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“We need more science in politics and less politics in science.”

Unimedios- What is the core of the message that you have brought to Universidad Nacional?

Richard Roberts (RR) - That genetically modified organisms (GMOs) are safe, good and may help mitigate world hunger which according to the Food and Agriculture Organization of the United Nations (FAO) kills 25,000 people a day.

Unimedios- But then, why are there scientists and activists that oppose employing genetic engineering in food production?

RR - Maybe because they do not really understand this is a safe matter. There is not any scientific research showing evidence of a threat in consuming genetically modified foods. On the contrary, there are foods in our current diet that are harmful after having to undergo traditional improvement methods. In this case, why aren’t people requesting banning their consumption? I think we are in ideological positions without scientific research basis.

Unimedios- What to have to say about criticism that using genetic engineering may extend the gap between those who can have access to these procedures and those who cannot?

RR - We cannot think this is a method exclusive to multinational companies. Small local producers may use it, as has been occurring in Africa.

The countries that have been more open to using genetic engineering to improve their agricultural production frequently legislate in situations that do not favor local producers. Again, the issue is not about genetic engineering but of politics.

Unimedios- Isn’t there a parallelism between the group of scientists that support GMOs and those who deny climate change?

RR - In certain sense, yes, there are similarities, as there is opposition to causes of activist groups. However, I only know of a scientist that denies climate change, even with overwhelming evidence. On the contrary, there are more than 120 Nobel Prize laureates that have said that there is no danger of consuming transgenic foods.

Additionally, climate change affects us all. People will die first due to climate change than for eating GMO foods.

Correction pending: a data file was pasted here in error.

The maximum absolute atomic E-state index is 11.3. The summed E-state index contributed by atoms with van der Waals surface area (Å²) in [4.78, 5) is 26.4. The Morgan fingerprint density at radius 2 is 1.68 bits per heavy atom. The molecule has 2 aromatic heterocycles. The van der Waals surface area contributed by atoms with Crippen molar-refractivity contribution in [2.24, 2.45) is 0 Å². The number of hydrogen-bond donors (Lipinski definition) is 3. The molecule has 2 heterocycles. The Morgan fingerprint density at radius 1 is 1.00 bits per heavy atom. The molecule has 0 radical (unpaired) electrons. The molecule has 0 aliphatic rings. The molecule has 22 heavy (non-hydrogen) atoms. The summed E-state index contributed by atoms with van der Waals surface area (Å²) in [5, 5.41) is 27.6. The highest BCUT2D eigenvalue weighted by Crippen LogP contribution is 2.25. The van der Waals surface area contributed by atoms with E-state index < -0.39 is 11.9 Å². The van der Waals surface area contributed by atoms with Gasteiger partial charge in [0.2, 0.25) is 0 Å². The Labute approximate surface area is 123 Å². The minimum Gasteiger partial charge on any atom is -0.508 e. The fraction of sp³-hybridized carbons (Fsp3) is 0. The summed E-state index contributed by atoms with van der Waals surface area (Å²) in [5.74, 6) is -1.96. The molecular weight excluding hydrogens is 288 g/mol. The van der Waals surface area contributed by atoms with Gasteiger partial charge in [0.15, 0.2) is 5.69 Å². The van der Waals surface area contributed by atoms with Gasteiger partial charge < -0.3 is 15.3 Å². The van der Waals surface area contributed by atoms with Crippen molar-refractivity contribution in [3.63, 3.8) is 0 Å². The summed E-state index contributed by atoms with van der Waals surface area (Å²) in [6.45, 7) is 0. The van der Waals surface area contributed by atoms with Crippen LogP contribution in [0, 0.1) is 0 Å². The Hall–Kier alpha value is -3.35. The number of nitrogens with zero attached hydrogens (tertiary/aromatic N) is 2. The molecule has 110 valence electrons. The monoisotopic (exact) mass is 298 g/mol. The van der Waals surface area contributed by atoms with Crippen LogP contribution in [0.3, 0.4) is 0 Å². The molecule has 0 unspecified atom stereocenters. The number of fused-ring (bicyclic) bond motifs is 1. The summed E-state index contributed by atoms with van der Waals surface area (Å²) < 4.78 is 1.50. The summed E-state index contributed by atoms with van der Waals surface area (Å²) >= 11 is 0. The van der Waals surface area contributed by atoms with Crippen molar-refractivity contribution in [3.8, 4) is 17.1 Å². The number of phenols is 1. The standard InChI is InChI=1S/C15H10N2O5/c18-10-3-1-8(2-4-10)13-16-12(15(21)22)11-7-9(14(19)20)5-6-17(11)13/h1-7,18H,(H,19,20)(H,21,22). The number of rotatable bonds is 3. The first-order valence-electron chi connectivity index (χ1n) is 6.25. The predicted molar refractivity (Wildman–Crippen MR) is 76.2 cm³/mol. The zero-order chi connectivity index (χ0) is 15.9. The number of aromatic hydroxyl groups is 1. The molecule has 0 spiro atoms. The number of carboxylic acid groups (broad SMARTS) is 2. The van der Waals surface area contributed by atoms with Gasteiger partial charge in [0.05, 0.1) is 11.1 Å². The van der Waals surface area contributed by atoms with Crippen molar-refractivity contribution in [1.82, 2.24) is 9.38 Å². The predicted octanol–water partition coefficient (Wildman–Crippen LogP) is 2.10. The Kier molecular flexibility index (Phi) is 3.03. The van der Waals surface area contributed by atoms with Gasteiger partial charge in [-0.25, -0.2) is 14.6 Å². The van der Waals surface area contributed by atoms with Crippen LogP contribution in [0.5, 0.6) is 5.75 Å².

Unimedios- Do you and your family eat transgenic foods?  

RR - Of course and I’d do it even more as I love many of these foods that cannot be made without the presence of determined microorganisms such as bacteria, yeasts or fungi.

Most milk by-products such as cheese, butter or yogurt are made possible thanks to the presence of bacteria during their processing. This also happens with wine and beer, which also need microorganisms for their elaboration.

Remember that when we talk about GMOs we are referring to a method, not a product. It is an easy and quick manner to make alternations to foodstuffs. But these modifications, as I mentioned before, have always existed.

Let me explain with an example when we see a person with a beautiful dress we don’t ask ourselves if it was handmade or made with a machine. We just look at the beauty of the dress.

Unimedios - Although traditional elaboration could be important. Inclusively, a point of debate around GMOs is one that refers to the impact of them over ancestral seeds and traditional food production methods.

RR - Nobody is against traditional methods. What we are referring to is that if they cannot currently produce enough food for the world population, why not try to improve them, without this meaning they have to disappear?

Let’s think of the case of a bean variety coming from a transgenic seed which may double its yield. Aren’t these types of efforts to improve world food production worth a try, moreover when we have serious hunger issues in certain areas of the world? Developing countries need better agriculture, they need transgenic crops.

We can impact a crop, without damaging the flavor, nutrition or traditions.

Unimedios - You received a Nobel Prize in Medicine in 1993, what do you think of how medicine is being taught in the world now?

RR - The world lacks general practitioners, as many professionals opt for specializations to obtain better payment. The idea of a family doctor has been disappearing as in countries where private healthcare systems prevail; companies coerce doctors to spend very little time with their patients.

Unimedios -Both in healthcare and scientific research, how can we achieve better coordination between private and public funding?

RR -The response is to make politicians and leaders make reasonable decisions, not looking for either public or private efforts alone. Both kinds of funding are necessary to improve public healthcare and to support scientific research.

What happens is that many current public decisions are taken exclusively with economic profitability criteria.

Politicians should resort more to the views of science to learn what is safe and good and what is not. They should back basic science and support good science to improve policies.

I repeat this everywhere: “We need more science in politics and less politics in science.”

Unimedios- You have been outspokenly critical about the bad practices of pharmaceutical companies in developing drugs which look more into business than benefitting the people, isn’t it contradictory to support a method which for many is in question, precisely due to the interests which some pharmaceuticals may have?

RR - Some have mistakenly said that transgenics and certain companies are the same thing. We forget that the history of science is full of examples that show us that certain technologies may be used mistakenly. This could lead us, however, to condemn pharmaceuticals and thousands of scientists which are doing very reasonable work to improve crops.

The idea of rejection of transgenics had gotten much attention because we are in times where fear politics take center stage. We should, instead, act based on scientific evidence.

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